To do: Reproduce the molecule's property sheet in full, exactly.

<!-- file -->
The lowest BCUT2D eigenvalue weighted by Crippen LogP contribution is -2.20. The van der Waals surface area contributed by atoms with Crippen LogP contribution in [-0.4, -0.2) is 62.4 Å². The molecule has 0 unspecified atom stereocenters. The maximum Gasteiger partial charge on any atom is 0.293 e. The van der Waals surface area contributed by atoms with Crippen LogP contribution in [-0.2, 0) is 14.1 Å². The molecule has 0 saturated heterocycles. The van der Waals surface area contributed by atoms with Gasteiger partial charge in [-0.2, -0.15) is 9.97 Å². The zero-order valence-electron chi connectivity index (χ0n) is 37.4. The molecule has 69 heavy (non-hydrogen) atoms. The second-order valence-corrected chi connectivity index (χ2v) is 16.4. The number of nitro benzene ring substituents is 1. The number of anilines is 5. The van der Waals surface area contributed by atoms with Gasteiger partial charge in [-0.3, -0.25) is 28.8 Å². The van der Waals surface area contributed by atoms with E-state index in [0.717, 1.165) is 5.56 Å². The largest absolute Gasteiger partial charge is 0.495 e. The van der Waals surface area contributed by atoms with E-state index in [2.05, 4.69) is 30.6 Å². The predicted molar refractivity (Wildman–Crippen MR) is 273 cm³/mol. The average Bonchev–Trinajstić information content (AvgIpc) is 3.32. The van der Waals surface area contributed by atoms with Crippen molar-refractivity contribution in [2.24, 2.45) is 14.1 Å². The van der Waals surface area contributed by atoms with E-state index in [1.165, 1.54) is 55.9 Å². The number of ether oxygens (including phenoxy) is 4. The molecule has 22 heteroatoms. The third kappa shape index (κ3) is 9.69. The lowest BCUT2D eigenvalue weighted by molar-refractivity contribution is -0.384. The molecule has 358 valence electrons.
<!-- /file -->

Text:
The lowest BCUT2D eigenvalue weighted by Crippen LogP contribution is -2.20. The van der Waals surface area contributed by atoms with Crippen LogP contribution in [-0.4, -0.2) is 62.4 Å². The molecule has 0 unspecified atom stereocenters. The maximum Gasteiger partial charge on any atom is 0.293 e. The van der Waals surface area contributed by atoms with Crippen LogP contribution in [-0.2, 0) is 14.1 Å². The molecule has 0 saturated heterocycles. The van der Waals surface area contributed by atoms with Gasteiger partial charge in [-0.2, -0.15) is 9.97 Å². The zero-order valence-electron chi connectivity index (χ0n) is 37.4. The molecule has 69 heavy (non-hydrogen) atoms. The second-order valence-corrected chi connectivity index (χ2v) is 16.4. The number of nitro benzene ring substituents is 1. The number of anilines is 5. The van der Waals surface area contributed by atoms with Gasteiger partial charge in [-0.3, -0.25) is 28.8 Å². The van der Waals surface area contributed by atoms with E-state index in [0.717, 1.165) is 5.56 Å². The largest absolute Gasteiger partial charge is 0.495 e. The van der Waals surface area contributed by atoms with E-state index in [2.05, 4.69) is 30.6 Å². The predicted molar refractivity (Wildman–Crippen MR) is 273 cm³/mol. The average Bonchev–Trinajstić information content (AvgIpc) is 3.32. The van der Waals surface area contributed by atoms with Crippen molar-refractivity contribution in [2.24, 2.45) is 14.1 Å². The van der Waals surface area contributed by atoms with E-state index in [1.165, 1.54) is 55.9 Å². The number of ether oxygens (including phenoxy) is 4. The molecule has 22 heteroatoms. The third kappa shape index (κ3) is 9.69. The lowest BCUT2D eigenvalue weighted by molar-refractivity contribution is -0.384. The molecule has 358 valence electrons.